Referring now to FIG. 2, sequential operations of the distributed application manager 132 start at a block 200. As indicated at a block 202, distributed application manager 132 displays a graphical user interface (GUI) selection screen to the user of available distributed applications to be selected by the user. For example as shown at block 202, the user selects a Corel Word Processor, San Francisco Payroll Entry. The distributed application manager 132 checks the environment variable CLASSPATH for a set of directories to browse for the selected class file, Corel Word Processor, San Francisco Payroll Entry. If the selected x.class is located, then read the file in, parse it, and return a pointer to the requesting application. If x.class is NOT located, then a subclass of the CLASSLOADER, a REMOTECLASSLOADER checks if a REMOTECLASSPATH is set as indicated at a block 204. This environment variable REMOTECLASSPATH contains a set of servers 122, such as shown at block 202, HTTP://WWW.IBM.COM/JAVA APPLICATIONS:HTTP//WWW.IS1.NET, ftp locations and/or machine names and directory paths on those machines, which may contain the relevant classes. Then distributed application manager 132 checks each server 122 in sequence for the particular selected x.class file as indicated at a block 204. If the class is found, write it to the first CLASSPATH directory, thus building the class locally that the network does not have to be consulted on the next run. If the class is NOT found, then throw a not found exception. Distributed application manager 132 allows automatic updates of .class files, when a selected x.class file is found on the LOCAL machine. When the x.class file is found, the REMOTECLASSPATH is consulted to determine if a more up-to-date version of the class is available for use when the selected application is run as indicated at a block 206. The generic wrapper application which runs the updated version of the ClassLoader would then call the Runtime to allow the application to run by itself, locally as indicated at a block 208.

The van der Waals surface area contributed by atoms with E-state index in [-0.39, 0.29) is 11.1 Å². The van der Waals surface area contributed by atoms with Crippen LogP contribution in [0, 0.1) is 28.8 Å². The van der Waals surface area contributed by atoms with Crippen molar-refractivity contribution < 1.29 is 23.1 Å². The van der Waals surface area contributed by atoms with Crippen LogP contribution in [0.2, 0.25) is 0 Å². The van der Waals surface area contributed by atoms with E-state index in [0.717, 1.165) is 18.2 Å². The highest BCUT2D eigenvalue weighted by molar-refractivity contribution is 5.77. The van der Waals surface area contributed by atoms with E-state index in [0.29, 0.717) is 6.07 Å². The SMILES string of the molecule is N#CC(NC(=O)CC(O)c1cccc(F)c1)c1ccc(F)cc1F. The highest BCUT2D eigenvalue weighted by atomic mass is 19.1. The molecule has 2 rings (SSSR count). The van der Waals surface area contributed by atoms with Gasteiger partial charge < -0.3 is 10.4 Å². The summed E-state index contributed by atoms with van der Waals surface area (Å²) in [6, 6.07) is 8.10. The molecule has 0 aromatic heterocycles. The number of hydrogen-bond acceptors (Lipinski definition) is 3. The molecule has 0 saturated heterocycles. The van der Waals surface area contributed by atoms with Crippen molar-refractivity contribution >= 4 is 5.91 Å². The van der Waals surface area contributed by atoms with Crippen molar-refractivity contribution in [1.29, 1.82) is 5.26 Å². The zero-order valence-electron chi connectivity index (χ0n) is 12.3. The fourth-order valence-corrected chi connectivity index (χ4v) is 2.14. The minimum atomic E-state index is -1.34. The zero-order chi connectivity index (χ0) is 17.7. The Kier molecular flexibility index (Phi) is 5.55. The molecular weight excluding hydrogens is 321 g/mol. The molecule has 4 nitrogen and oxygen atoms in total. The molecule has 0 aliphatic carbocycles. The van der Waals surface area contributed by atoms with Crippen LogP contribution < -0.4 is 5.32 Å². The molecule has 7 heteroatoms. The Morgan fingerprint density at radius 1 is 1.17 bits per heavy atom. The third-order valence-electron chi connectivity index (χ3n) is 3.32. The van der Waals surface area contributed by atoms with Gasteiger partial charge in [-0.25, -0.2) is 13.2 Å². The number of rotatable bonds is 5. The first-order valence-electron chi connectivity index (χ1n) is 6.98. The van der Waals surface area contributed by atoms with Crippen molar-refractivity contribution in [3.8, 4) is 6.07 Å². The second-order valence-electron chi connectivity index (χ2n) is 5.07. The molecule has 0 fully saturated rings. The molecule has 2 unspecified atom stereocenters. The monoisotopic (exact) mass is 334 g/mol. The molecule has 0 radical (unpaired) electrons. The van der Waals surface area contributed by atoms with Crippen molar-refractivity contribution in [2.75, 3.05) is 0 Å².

Referring to FIG. 3, distributed application manager 132 is started as indicated at a block 300. A directory is read from CLASSPATH as indicated at a block 302. First operation at startup is to find the distributed application manager initiating file or .INI file for distributed application manager 132 in the directory as indicated at a block 304. Distributed applications in the .INI file are displayed as indicated at a block 306. Checking for more paths is performed as indicated at a decision block 308. When more paths are identified at block 308, then the sequential operations return to block 302. Otherwise, when more paths are not identified, then a universal resource locator (URL) from a remote CLASSPATH is read as indicated at a block 310. The URL for the .INI file is located as indicated at a block 312. Distributed applications in the .INI file are displayed as indicated at a block 314. Checking for more URLs is performed as indicated at a decision block 316. When more URLs are identified at block 316, then the sequential operations return to block 310. Otherwise when more URLs are not identified, then distributed application manager 132 waits for a user input as indicated at a block 381.